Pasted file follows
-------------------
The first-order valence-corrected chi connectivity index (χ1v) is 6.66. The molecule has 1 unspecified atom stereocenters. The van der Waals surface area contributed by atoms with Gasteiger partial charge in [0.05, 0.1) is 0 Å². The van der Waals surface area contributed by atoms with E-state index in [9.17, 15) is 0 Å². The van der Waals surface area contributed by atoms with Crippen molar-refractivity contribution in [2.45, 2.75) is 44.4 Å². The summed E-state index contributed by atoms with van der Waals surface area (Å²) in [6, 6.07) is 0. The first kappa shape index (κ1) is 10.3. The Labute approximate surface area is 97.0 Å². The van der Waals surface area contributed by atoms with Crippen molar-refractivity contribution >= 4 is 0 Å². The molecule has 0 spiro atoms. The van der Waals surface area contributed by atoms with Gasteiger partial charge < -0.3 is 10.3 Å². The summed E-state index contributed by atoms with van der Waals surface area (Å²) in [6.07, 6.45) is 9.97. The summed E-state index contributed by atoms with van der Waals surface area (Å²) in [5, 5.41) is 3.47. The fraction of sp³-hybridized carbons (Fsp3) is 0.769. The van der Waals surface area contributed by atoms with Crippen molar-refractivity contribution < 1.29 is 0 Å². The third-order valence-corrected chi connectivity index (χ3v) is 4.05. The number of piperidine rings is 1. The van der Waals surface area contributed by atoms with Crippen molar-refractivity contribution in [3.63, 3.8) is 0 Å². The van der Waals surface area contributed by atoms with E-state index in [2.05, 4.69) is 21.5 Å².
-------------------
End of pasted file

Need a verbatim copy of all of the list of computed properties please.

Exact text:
The first-order valence-corrected chi connectivity index (χ1v) is 6.66. The molecule has 1 unspecified atom stereocenters. The van der Waals surface area contributed by atoms with Gasteiger partial charge in [0.05, 0.1) is 0 Å². The van der Waals surface area contributed by atoms with E-state index in [9.17, 15) is 0 Å². The van der Waals surface area contributed by atoms with Crippen molar-refractivity contribution in [2.45, 2.75) is 44.4 Å². The summed E-state index contributed by atoms with van der Waals surface area (Å²) in [6, 6.07) is 0. The first kappa shape index (κ1) is 10.3. The Labute approximate surface area is 97.0 Å². The van der Waals surface area contributed by atoms with Crippen molar-refractivity contribution >= 4 is 0 Å². The molecule has 0 spiro atoms. The van der Waals surface area contributed by atoms with Gasteiger partial charge < -0.3 is 10.3 Å². The summed E-state index contributed by atoms with van der Waals surface area (Å²) in [6.07, 6.45) is 9.97. The summed E-state index contributed by atoms with van der Waals surface area (Å²) in [5, 5.41) is 3.47. The fraction of sp³-hybridized carbons (Fsp3) is 0.769. The van der Waals surface area contributed by atoms with Crippen molar-refractivity contribution < 1.29 is 0 Å². The third-order valence-corrected chi connectivity index (χ3v) is 4.05. The number of piperidine rings is 1. The van der Waals surface area contributed by atoms with Crippen molar-refractivity contribution in [3.63, 3.8) is 0 Å². The van der Waals surface area contributed by atoms with E-state index in [2.05, 4.69) is 21.5 Å².